Marquee’s Timeline interface is closer in style to a non-linear video editing system or a digital compositing system such as Adobe’s After Effects; if you’ve ever worked on either system you’ll find the program is amazingly user-friendly. Creating 3D text is a snap; just click on the Text tool, drag the mouse to the size of the "container" and then start typing. The Timeline window automatically displays your text as a layer in a top to bottom hierarchy; the lower you are on the timeline, the farther back your element is in the composition.

Animating any element couldn’t be simpler; just click on the Animation icon, go to the any point in the time line and make your change. The Timeline automatically sets a keyframe on all changes and animates between the keyframes. For example, to make your text fly across the screen just click on the Animation icon, position your text at the start of its movement, and then go to the end of the timeline. Just move the text to where it will finish at the end of the movement, and hit play: the text smoothly moves from one keyframe to another. If you need to fine tune the velocity of the animation, all the controls can be adjusted using standard bezier curves in the Timeline window.

Once you’ve created your text, you’ll use the Properties and Gallery window to enhance your text. Marquee uses a tab system to keep all track of all it’s properties, which makes sense given all the controls available. In addition to all the 3D settings (such as X/Y/Z coordinates, extrusion amount, edge type, and up to eight different light sources), Marquee also gives you precise control over the kerning, scroll position, margins. Naturally all these parameters are animatible, although not all (such as kerning animation) will display in real-time. The Properties window is also where you add materials or textures to your text, which you pull from Marquee’s Gallery window.

In the Gallery window you’ll find a collection of textures, materials, and even animation styles that you can apply to any or all objects in a scene. The texture section of the Gallery window is especially powerful, because you can map any image from 25 different file formats as the front, profile, extrusion or background of an object. To give your text a metallic finish, just drag a material or texture onto the Main section in the Materials box; Marquee will automatically add and display the texture on your text.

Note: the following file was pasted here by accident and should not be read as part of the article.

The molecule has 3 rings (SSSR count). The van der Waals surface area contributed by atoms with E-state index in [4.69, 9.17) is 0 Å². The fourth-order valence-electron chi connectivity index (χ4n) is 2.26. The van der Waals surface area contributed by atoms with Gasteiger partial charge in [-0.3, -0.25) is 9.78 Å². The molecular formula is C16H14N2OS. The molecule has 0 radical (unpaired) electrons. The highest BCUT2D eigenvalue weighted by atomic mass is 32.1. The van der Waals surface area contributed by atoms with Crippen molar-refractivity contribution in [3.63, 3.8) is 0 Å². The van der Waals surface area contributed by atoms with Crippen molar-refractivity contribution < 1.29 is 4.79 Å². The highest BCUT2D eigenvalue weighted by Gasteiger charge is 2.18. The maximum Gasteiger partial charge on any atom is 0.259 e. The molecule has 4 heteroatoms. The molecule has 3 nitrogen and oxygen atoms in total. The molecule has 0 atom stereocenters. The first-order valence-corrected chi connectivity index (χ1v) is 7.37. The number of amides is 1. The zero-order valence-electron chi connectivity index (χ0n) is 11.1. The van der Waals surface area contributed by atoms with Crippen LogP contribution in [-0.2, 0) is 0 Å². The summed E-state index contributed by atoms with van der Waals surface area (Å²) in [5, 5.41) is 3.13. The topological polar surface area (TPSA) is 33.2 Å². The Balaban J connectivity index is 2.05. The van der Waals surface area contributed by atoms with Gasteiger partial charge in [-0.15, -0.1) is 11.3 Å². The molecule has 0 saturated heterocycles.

While Marquee gives a lot of fine control over your animations, there are several things that I’d like to see in the next version of the product. First, more key commands would be good; the program is still too mouse-based, especially when you have to jump back and forth between different tabs in the materials window. Also, some controls, like the ability to change the render size should be more accessible: right now you have to go into the program preferences to change the projects render size. Finally, it would be nice if you could directly import and extrude EPS logos into Marquee. While you can do this in other 3D animation programs (such as 3D Studio Max R2), Marquee only allows you to bring in EPS graphics as a custom font (see the tips section on how to do this).

Spline Surgery: You can set key frames by either using the Animation icon and then making your change later in the timeline, or by adding a keyframe onto the parameters control line. Marquee gives you full control over an objects movement using bezier curves, and even includes presets for easing in and out.

Bang Versus Buck

With a software package this impressive, there naturally had to be a sticking point – which for some folks will be the price tag. Marquee’s list price is quirky; at $7,495 it’s at the high-end for niche Windows NT software, and on the low-end for SGI software. Granted, Avid does through in a nice bonus of 500 Bitstream fonts. While I would have preferred Adobe PostScript fonts (due to their popularity in print designs), the variety and volume of the Bitstream fonts is a great resource and a nice touch. Yet for small studios, investing in a software package that is more expensive than a workstation will give some cause for concern.